Yesterday, I was having a conversation with a woman who was having a difficult time at work. She has a female boss she absolutely detests. She has always hated working for women, she said; she called them manipulative, weasly, jealous, mean, sneaky, and a bunch of other adjectives that were not flattering. I happened to agree with her on one point: I have never had a female boss I liked, or with whom I enjoyed working.
I currently have one that routinely lies to me; while I do not trust her one iota, it is not that hard to deal with her. The caveat: she is in North Carolina and I never see her, and rarely speak to her. This woman has done things such as offering me a travel assignment for which I would need to quit my full time job when I was working for the Census, then she proceeded to give the assignment to someone from Utah.
My current bosses have an agenda that is dark, but not so deep. They are like every other employer: they don’t care about their employees. After years of bemoaning the lack of committed field interviewers, they have finally assembled a pretty decent team here in Nevada; to reward us, they keep hiring new people amongst whom there is very little work to divide. To hire new people requires that your tax dollars fly these new hires to Cleveland two or three times a year; put them up at a Marriott for a week, and feed them as if they were bound for the slaughterhouse.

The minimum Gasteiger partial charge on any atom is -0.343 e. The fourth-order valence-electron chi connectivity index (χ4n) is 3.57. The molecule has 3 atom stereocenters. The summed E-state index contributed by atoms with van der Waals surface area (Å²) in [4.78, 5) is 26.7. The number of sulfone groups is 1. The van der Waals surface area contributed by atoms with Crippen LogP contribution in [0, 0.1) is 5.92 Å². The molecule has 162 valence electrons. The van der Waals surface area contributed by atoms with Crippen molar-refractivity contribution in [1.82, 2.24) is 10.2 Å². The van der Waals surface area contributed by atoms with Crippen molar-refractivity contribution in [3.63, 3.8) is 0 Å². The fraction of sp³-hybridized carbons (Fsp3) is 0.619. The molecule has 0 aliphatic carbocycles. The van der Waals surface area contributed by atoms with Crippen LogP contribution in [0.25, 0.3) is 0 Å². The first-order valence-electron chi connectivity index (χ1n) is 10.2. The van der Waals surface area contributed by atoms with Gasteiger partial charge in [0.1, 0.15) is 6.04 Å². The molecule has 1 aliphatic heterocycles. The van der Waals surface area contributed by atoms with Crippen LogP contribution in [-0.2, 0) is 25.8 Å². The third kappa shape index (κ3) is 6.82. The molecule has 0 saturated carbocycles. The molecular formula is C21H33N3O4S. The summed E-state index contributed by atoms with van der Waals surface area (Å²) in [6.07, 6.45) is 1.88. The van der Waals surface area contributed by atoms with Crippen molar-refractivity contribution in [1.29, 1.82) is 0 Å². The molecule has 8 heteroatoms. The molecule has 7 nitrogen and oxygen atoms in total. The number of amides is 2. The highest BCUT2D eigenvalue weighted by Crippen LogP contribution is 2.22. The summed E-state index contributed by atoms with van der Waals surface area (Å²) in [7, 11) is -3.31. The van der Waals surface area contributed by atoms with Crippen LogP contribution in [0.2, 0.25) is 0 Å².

I know this is to get the job done faster so that they may share bonuses. They will never admit that; they just keep spouting the same policy- they fill a need where they feel it is needed. However, after quitting a stable job that paid the bills, to work hard traipsing from door to door for RTI, my female supervisor keeps giving the lion’s share of the work to people who are twenty years younger than I. She is two years older than I- does this sound like women looking out for each other?
Is that the answer then? That people like my supervisor simply are trying to hold onto their own jobs, and are doing what is necessary? Or are they born liars, and therefore were promoted on that basis, because to get ahead you have to bs. your way to the top? Or did they simply forget how to treat people in their daily routines of busyness and stress?
To be fair, I also developed a lasting friendship with a woman who was my office manager for a week. I am not sure she could be considered a boss, but perhaps the above statement is not complety accurate. My past experiences in the workplace are on the whole, not noteworthy when it comes to the female boss.